Banned after promising research in the 1940s, ’50s, and ’60s, the use of psychedelics as therapeutic catalysts is now being rediscovered at prestigious medical schools, such as Harvard, Johns Hopkins, NYU, and UCLA. Through clinical trials to assess their use, entheogens have been found to ease anxiety in the dying, interrupt the hold of addictive drugs, cure post-traumatic stress disorder, and treat other deep-seated emotional disturbances. To date, results have been positive, and the idea of psychedelics as powerful psychiatric--and spiritual--medicines is now beginning to be accepted by the medical community. Exploring the latest cutting-edge research on psychedelics, along with their use in indigenous cultures throughout history for rites of passage and shamanic rituals, Neal Goldsmith reveals that the curative effect of entheogens comes not from a chemical effect on the body but rather by triggering a peak or spiritual experience. He provides guidelines for working with entheogens, groundbreaking analyses of the concept--and the process--of change in psychotherapy, and, ultimately, his own story of psychedelic healing. Examining the tribal roots of this knowledge, Goldsmith shows that by combining ancient wisdom and modern research, we can unlock the emotional, mental, and spiritual healing powers of these unique and powerful tools, providing an integral medicine for postmodern society.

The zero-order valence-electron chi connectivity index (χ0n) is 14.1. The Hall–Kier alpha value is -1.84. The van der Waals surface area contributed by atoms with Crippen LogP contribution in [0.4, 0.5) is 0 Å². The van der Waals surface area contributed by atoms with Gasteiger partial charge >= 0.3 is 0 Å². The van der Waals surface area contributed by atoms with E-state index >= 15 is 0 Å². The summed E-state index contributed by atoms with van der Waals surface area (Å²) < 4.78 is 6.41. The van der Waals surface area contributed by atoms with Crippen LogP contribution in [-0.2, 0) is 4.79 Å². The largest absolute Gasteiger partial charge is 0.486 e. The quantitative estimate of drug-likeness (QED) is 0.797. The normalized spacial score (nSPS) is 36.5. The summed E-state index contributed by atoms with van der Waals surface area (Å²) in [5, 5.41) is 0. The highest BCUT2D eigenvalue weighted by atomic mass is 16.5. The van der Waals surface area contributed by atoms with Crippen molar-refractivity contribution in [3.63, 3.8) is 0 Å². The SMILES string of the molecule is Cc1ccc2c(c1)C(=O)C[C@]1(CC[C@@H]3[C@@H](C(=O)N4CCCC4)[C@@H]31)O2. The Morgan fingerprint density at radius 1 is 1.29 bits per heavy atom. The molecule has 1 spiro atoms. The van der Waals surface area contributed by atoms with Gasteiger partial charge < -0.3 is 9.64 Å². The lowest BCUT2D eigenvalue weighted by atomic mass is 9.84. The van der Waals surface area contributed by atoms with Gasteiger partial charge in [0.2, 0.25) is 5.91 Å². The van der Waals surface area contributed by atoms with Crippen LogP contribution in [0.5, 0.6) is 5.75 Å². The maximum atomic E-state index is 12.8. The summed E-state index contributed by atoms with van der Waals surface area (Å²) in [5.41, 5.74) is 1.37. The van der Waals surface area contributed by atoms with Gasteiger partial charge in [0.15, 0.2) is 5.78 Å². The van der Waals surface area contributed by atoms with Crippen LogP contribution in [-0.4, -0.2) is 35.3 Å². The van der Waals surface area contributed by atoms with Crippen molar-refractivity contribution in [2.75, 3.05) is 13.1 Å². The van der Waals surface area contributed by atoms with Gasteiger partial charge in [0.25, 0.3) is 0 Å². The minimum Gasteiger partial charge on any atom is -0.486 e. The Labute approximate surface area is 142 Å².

Neal M. Goldsmith, Ph.D., is a psychotherapist specializing in psychospiritual development. A frequent speaker on spiritual emergence, drug policy reform, and postmodern society, he lives in New York.